High turnover among correctional workers is a chronic problem in today's prisons. Despite the concern surrounding this issue, there is little empirical research that deals with the instability of prison staffs. This article attempts to identify the major predictors of correctional officer turnover in one minimum-medium security prison in the western United States. Multivariate discriminant analyses suggest that three factors are of primary importance in distinguishing continuing from terminating officers—race, opportunities to influence institutional policy decisions, and most important, satisfaction with perceived working conditions. The findings suggest that the development of individual personality profiles may lead correctional administrators to overlook the role of prison organizational environments in contributing to security staff turnover.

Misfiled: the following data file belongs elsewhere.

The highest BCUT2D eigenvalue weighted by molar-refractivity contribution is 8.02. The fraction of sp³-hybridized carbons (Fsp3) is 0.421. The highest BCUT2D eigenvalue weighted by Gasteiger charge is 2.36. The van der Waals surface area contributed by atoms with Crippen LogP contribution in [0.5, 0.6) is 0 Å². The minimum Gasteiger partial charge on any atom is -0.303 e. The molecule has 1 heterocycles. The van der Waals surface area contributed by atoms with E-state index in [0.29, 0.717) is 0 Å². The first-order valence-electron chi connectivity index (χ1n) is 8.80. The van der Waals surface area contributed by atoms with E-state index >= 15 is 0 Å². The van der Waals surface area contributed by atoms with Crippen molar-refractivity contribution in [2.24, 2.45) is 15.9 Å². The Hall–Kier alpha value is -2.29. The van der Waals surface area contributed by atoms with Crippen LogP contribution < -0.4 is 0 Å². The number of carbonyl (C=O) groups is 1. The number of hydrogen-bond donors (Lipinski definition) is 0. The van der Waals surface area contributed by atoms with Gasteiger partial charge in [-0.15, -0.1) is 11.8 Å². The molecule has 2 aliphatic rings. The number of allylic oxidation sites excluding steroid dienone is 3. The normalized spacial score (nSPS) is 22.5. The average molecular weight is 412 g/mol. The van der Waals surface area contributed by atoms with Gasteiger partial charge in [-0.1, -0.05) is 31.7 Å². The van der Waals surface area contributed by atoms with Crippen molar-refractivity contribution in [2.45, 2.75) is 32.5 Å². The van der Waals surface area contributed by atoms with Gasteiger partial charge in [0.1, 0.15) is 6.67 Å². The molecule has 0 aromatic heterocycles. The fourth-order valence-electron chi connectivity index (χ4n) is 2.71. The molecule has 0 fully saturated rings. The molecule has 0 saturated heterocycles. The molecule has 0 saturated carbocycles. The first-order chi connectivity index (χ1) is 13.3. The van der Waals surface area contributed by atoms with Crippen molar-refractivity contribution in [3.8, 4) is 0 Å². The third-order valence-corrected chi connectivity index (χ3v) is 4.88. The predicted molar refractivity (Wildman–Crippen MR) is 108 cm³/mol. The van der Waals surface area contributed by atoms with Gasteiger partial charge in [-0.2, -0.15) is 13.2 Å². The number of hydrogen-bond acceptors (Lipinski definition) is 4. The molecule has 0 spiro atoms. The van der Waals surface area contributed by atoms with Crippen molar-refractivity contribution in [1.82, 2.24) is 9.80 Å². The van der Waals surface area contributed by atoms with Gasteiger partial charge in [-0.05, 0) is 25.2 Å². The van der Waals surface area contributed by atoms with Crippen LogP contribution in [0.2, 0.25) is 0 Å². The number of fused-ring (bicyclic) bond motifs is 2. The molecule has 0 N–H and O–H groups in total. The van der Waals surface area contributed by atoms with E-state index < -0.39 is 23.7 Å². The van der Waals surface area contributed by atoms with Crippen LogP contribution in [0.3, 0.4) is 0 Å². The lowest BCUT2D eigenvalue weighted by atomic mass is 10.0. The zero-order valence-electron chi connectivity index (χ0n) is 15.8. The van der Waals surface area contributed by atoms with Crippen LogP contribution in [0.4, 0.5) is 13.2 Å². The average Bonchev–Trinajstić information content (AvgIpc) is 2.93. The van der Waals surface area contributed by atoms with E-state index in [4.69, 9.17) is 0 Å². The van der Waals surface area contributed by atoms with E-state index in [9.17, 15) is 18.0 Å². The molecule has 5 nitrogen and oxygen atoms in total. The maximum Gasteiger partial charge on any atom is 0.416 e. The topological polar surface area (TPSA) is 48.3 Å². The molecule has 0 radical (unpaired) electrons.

ASJC Scopus subject areas
- Pathology and Forensic Medicine